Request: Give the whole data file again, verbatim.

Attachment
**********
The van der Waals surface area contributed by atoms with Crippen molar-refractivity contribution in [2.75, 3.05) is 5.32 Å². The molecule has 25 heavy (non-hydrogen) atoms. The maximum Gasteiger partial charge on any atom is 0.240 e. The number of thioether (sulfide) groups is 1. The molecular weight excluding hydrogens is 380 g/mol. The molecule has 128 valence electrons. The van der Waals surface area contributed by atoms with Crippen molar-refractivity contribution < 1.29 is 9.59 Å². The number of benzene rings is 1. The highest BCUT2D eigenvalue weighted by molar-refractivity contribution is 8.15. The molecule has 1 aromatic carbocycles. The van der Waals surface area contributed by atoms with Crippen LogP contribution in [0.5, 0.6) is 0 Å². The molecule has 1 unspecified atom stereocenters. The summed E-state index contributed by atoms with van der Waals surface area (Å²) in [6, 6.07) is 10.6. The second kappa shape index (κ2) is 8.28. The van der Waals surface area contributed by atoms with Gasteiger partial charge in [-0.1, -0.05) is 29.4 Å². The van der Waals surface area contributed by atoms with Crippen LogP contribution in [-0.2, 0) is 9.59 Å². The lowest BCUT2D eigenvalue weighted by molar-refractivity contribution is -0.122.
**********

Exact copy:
The van der Waals surface area contributed by atoms with Crippen molar-refractivity contribution in [2.75, 3.05) is 5.32 Å². The molecule has 25 heavy (non-hydrogen) atoms. The maximum Gasteiger partial charge on any atom is 0.240 e. The number of thioether (sulfide) groups is 1. The molecular weight excluding hydrogens is 380 g/mol. The molecule has 128 valence electrons. The van der Waals surface area contributed by atoms with Crippen molar-refractivity contribution < 1.29 is 9.59 Å². The number of benzene rings is 1. The highest BCUT2D eigenvalue weighted by molar-refractivity contribution is 8.15. The molecule has 1 aromatic carbocycles. The van der Waals surface area contributed by atoms with Crippen LogP contribution in [0.5, 0.6) is 0 Å². The molecule has 1 unspecified atom stereocenters. The summed E-state index contributed by atoms with van der Waals surface area (Å²) in [6, 6.07) is 10.6. The second kappa shape index (κ2) is 8.28. The van der Waals surface area contributed by atoms with Gasteiger partial charge in [-0.1, -0.05) is 29.4 Å². The van der Waals surface area contributed by atoms with Crippen LogP contribution in [-0.2, 0) is 9.59 Å². The lowest BCUT2D eigenvalue weighted by molar-refractivity contribution is -0.122.